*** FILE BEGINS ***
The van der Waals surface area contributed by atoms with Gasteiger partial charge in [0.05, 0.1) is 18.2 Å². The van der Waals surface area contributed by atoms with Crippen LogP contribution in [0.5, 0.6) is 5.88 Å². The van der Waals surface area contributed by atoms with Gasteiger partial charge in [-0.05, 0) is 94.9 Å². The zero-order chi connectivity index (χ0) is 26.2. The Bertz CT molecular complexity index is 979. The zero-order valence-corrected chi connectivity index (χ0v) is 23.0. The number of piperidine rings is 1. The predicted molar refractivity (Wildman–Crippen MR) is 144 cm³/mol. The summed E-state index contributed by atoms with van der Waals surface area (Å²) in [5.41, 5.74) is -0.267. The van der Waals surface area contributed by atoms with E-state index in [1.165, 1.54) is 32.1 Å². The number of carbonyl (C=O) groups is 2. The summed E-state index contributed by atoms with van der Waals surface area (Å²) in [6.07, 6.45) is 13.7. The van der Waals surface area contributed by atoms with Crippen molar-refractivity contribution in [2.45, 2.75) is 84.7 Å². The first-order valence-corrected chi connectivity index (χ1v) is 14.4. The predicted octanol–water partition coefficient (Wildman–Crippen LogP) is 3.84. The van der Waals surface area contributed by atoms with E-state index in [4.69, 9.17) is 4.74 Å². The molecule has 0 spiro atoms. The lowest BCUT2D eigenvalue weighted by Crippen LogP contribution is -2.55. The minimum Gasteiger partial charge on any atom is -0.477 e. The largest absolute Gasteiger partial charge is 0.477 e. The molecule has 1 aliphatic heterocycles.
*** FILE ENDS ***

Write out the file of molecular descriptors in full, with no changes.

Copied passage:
The van der Waals surface area contributed by atoms with Gasteiger partial charge in [0.05, 0.1) is 18.2 Å². The van der Waals surface area contributed by atoms with Crippen LogP contribution in [0.5, 0.6) is 5.88 Å². The van der Waals surface area contributed by atoms with Gasteiger partial charge in [-0.05, 0) is 94.9 Å². The zero-order chi connectivity index (χ0) is 26.2. The Bertz CT molecular complexity index is 979. The zero-order valence-corrected chi connectivity index (χ0v) is 23.0. The number of piperidine rings is 1. The predicted molar refractivity (Wildman–Crippen MR) is 144 cm³/mol. The summed E-state index contributed by atoms with van der Waals surface area (Å²) in [5.41, 5.74) is -0.267. The van der Waals surface area contributed by atoms with E-state index in [1.165, 1.54) is 32.1 Å². The number of carbonyl (C=O) groups is 2. The summed E-state index contributed by atoms with van der Waals surface area (Å²) in [6.07, 6.45) is 13.7. The van der Waals surface area contributed by atoms with Crippen molar-refractivity contribution in [2.45, 2.75) is 84.7 Å². The first-order valence-corrected chi connectivity index (χ1v) is 14.4. The predicted octanol–water partition coefficient (Wildman–Crippen LogP) is 3.84. The van der Waals surface area contributed by atoms with E-state index in [4.69, 9.17) is 4.74 Å². The molecule has 0 spiro atoms. The lowest BCUT2D eigenvalue weighted by Crippen LogP contribution is -2.55. The minimum Gasteiger partial charge on any atom is -0.477 e. The largest absolute Gasteiger partial charge is 0.477 e. The molecule has 1 aliphatic heterocycles.